Articles | Volume 21, issue 5
Atmos. Chem. Phys., 21, 3833–3853, 2021
Atmos. Chem. Phys., 21, 3833–3853, 2021
Research article
15 Mar 2021
Research article | 15 Mar 2021

Statistical aerosol properties associated with fire events from 2002 to 2019 and a case analysis in 2019 over Australia

Xingchuan Yang et al.

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Subject: Aerosols | Research Activity: Remote Sensing | Altitude Range: Troposphere | Science Focus: Physics (physical properties and processes)
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Cited articles

Albergel, C., Dutra, E., Munier, S., Calvet, J.-C., Munoz-Sabater, J., de Rosnay, P., and Balsamo, G.: ERA-5 and ERA-Interim driven ISBA land surface model simulations: which one performs better?, Hydrol. Earth Syst. Sci., 22, 3515–3532,, 2018. 
Boschetti, L. and Roy, D. P.: Strategies for the fusion of satellite fire radiative power with burned area data for fire radiative energy derivation, J. Geophys. Res.-Atmos., 114, D14S05,, 2009.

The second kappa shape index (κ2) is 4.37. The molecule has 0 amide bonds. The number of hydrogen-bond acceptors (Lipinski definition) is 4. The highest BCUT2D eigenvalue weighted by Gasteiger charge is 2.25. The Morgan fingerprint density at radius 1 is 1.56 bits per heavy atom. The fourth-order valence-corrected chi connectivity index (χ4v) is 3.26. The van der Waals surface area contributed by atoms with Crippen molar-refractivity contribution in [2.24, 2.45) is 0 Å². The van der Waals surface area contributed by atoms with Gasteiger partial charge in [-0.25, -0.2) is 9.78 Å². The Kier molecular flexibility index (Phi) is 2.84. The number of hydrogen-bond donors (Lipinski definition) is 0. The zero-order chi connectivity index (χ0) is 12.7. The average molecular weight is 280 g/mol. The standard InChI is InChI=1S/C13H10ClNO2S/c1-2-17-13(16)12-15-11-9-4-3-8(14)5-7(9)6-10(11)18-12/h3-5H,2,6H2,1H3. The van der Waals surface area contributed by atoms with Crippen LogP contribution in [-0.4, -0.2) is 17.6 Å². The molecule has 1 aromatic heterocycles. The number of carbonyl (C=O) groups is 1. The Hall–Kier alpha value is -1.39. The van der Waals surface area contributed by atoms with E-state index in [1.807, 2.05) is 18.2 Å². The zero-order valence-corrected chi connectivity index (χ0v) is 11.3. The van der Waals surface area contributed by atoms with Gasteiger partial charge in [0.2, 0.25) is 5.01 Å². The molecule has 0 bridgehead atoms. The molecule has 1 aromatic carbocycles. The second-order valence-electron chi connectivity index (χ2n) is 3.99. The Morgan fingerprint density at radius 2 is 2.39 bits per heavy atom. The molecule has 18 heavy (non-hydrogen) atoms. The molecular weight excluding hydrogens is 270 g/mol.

Bouya, Z. and Box, G. P.: Seasonal variation of aerosol size distributions in Darwin, Australia, J. Atmos. Sol.-Terr. Phy., 73, 2022–2033,, 2011. 
Commonwealth of Australia, Bureau of Meteorology: Climate classifications (base climatological data sets), available at: (last access: 3 February 2021), 2005. 
Short summary
Using long-term multi-source data, this study shows significant impacts of fire events on aerosol properties over Australia. The contribution of carbonaceous aerosols to the total was 26 % of the annual average but larger (30–43 %) in September–December; smoke and dust are the two dominant aerosol types at different heights in southeastern Australia for the 2019 fire case. These findings are helpful for understanding aerosol climate effects and improving climate modeling in Australia in future.
Final-revised paper